Reframing Learning Programming

In a 2022 survey of 1,000 United States students conducted by KX, 58% consider coding vital to future success. The desire to learn coding has exploded in popularity over the years, but learning a new programming language can feel daunting. You could be a student applying to the IAA, nervous if your skills are up to the task. Or you may be an IAA student already, worried about upcoming classes. Programming isn’t scary; it just takes a different approach than usual.

Learning a Programming Language Isn’t Like a Spoken Language

My first programming class as an undergraduate had written tests. I would sit down in the lecture hall, hope my pen had enough ink, and write several lines of code to answer whatever question my instructor deemed necessary. This method of instruction made sense for teaching a student how to ask where the bathroom is in Spanish, but not for programming. 

A screenshot of a computer program

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Not how the world works, although it’d be REALLY funny.

The difference is the need for memorization and instant recall. If you forget the word for “bathroom” in Spanish, you can be left floundering in an informal conversation. If you forget how to ask R for the dimensions of your dataframe, then you can look that up without cutting into your time too much. This is not to say that memorization should be forgone entirely. Interviewers may still ask you specific questions, and committing syntax to memory will save you time in the long run. In general, however, the pressure to memorize can quickly scare off those aspiring to learn. Learning will come easier through the process of coding than through flashcards and written notes.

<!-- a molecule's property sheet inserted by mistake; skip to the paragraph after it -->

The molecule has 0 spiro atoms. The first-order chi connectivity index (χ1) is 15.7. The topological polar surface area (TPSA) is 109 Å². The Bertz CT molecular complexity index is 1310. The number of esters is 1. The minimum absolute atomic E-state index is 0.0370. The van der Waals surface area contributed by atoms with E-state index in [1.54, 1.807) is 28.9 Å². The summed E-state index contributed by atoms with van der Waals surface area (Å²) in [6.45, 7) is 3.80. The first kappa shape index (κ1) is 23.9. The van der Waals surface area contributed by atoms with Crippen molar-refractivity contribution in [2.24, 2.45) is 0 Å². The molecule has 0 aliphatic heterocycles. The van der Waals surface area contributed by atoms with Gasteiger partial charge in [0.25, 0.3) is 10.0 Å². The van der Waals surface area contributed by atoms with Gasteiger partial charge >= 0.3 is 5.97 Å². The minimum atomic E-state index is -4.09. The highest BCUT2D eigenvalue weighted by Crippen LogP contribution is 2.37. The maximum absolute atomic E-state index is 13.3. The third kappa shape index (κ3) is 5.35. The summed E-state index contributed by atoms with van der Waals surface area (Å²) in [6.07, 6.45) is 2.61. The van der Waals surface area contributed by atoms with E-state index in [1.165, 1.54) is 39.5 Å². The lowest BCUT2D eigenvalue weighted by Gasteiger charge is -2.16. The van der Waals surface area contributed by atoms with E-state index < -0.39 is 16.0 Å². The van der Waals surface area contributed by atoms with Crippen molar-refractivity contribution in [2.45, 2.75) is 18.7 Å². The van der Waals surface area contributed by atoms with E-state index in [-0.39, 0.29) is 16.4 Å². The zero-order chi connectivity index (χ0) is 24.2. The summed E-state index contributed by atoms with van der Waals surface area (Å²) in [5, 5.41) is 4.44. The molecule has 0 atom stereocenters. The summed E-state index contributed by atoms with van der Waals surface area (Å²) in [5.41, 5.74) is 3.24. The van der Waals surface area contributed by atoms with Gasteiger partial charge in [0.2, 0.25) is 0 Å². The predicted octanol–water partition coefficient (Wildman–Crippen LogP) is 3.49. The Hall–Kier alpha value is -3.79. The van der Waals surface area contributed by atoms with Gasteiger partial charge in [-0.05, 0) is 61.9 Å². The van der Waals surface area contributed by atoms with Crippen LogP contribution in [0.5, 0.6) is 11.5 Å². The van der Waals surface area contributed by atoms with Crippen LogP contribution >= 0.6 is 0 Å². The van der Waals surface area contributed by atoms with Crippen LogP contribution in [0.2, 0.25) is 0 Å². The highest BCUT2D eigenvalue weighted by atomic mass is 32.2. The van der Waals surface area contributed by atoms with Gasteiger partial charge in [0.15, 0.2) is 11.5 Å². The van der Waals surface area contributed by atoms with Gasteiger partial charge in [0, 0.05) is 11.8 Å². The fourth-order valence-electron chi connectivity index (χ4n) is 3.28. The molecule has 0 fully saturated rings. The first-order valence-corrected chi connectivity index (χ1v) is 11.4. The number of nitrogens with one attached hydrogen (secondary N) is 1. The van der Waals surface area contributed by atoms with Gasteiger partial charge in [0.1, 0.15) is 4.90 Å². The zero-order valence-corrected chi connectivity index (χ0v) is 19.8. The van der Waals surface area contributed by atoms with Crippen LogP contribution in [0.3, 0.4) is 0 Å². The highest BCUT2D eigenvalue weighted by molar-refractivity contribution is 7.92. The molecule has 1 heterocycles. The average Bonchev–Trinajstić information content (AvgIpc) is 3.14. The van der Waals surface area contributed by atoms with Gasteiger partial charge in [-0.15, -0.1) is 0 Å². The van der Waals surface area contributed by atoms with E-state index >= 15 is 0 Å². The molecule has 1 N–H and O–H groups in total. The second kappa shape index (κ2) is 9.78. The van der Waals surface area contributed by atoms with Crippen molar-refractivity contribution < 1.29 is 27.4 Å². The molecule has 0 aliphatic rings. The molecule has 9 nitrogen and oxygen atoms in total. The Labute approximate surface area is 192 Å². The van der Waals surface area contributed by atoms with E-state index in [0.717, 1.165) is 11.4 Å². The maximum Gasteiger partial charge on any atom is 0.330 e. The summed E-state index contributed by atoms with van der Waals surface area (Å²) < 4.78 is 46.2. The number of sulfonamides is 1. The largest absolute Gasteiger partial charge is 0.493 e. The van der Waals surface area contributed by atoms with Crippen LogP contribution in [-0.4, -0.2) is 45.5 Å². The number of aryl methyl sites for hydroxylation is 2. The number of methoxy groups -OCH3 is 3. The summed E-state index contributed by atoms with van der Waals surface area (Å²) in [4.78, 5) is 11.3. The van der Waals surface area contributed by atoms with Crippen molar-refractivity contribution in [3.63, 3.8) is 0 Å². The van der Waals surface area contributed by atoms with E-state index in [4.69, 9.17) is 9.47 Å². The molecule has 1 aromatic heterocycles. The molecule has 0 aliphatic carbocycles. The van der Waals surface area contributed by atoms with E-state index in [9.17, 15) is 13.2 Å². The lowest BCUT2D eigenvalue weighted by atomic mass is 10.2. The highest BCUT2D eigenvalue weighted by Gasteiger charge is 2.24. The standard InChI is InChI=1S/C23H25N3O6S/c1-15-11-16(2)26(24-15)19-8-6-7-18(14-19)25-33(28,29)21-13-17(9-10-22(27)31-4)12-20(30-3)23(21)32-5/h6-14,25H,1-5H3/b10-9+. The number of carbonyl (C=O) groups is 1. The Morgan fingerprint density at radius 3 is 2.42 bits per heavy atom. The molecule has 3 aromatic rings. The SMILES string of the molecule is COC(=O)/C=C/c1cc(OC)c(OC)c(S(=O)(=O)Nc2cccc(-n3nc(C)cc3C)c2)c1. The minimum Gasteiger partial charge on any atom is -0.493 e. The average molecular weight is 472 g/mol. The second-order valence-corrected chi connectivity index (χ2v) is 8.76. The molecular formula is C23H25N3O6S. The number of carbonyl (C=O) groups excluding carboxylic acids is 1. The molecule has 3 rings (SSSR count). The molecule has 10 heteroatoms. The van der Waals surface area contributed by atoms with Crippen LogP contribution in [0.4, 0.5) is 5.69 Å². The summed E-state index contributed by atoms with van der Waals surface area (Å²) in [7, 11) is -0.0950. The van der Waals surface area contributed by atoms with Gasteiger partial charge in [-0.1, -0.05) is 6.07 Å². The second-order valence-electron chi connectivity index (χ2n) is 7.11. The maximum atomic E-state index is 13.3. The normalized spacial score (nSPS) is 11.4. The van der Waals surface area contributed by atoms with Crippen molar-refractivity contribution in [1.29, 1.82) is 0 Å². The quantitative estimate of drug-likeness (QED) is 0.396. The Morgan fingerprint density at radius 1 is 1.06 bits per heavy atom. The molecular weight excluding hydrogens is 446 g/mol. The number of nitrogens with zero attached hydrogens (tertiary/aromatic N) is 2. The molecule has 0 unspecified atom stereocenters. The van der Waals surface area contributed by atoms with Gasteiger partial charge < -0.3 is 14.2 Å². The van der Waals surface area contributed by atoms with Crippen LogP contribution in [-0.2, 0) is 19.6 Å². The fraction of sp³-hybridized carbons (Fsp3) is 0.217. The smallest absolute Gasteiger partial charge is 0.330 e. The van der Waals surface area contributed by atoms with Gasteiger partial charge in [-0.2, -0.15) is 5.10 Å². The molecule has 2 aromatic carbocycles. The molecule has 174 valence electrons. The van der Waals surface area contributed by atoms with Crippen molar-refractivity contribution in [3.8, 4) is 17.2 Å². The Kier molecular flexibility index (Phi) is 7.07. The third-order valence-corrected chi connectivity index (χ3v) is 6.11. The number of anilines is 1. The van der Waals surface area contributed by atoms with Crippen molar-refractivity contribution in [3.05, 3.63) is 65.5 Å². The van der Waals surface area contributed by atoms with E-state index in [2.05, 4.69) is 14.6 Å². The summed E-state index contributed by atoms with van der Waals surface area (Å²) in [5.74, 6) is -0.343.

Application Takes Priority

“Practice makes perfect” is just as true with coding as it is with any other craft. Practicing your programming is the best sort of teacher, especially when starting a new language. Continuous, relevant practice is what will help concepts and functions stick.